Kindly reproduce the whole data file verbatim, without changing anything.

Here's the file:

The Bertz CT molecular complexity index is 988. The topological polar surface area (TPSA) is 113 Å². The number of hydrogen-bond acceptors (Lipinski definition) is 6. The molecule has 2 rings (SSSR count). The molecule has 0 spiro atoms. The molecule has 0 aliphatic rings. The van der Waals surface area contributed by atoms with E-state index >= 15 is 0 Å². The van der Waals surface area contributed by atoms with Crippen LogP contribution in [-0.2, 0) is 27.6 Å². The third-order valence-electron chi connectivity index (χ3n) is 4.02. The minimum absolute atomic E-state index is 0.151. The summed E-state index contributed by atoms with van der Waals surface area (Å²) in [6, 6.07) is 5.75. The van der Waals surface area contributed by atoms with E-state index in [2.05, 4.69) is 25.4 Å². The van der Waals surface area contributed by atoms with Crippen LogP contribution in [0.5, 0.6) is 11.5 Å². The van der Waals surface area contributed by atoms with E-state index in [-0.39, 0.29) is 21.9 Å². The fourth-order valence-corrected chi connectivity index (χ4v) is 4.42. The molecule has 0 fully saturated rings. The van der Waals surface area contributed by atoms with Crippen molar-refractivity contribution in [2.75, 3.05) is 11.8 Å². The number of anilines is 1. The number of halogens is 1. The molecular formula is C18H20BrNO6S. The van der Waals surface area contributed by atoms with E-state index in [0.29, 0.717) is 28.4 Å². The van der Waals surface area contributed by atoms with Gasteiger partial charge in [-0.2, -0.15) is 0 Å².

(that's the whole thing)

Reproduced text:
The Bertz CT molecular complexity index is 988. The topological polar surface area (TPSA) is 113 Å². The number of hydrogen-bond acceptors (Lipinski definition) is 6. The molecule has 2 rings (SSSR count). The molecule has 0 spiro atoms. The molecule has 0 aliphatic rings. The van der Waals surface area contributed by atoms with E-state index >= 15 is 0 Å². The van der Waals surface area contributed by atoms with Crippen LogP contribution in [-0.2, 0) is 27.6 Å². The third-order valence-electron chi connectivity index (χ3n) is 4.02. The minimum absolute atomic E-state index is 0.151. The summed E-state index contributed by atoms with van der Waals surface area (Å²) in [6, 6.07) is 5.75. The van der Waals surface area contributed by atoms with E-state index in [2.05, 4.69) is 25.4 Å². The van der Waals surface area contributed by atoms with Crippen LogP contribution in [0.5, 0.6) is 11.5 Å². The van der Waals surface area contributed by atoms with E-state index in [-0.39, 0.29) is 21.9 Å². The fourth-order valence-corrected chi connectivity index (χ4v) is 4.42. The molecule has 0 fully saturated rings. The van der Waals surface area contributed by atoms with Crippen molar-refractivity contribution in [2.75, 3.05) is 11.8 Å². The number of anilines is 1. The number of halogens is 1. The molecular formula is C18H20BrNO6S. The van der Waals surface area contributed by atoms with E-state index in [0.29, 0.717) is 28.4 Å². The van der Waals surface area contributed by atoms with Gasteiger partial charge in [-0.2, -0.15) is 0 Å².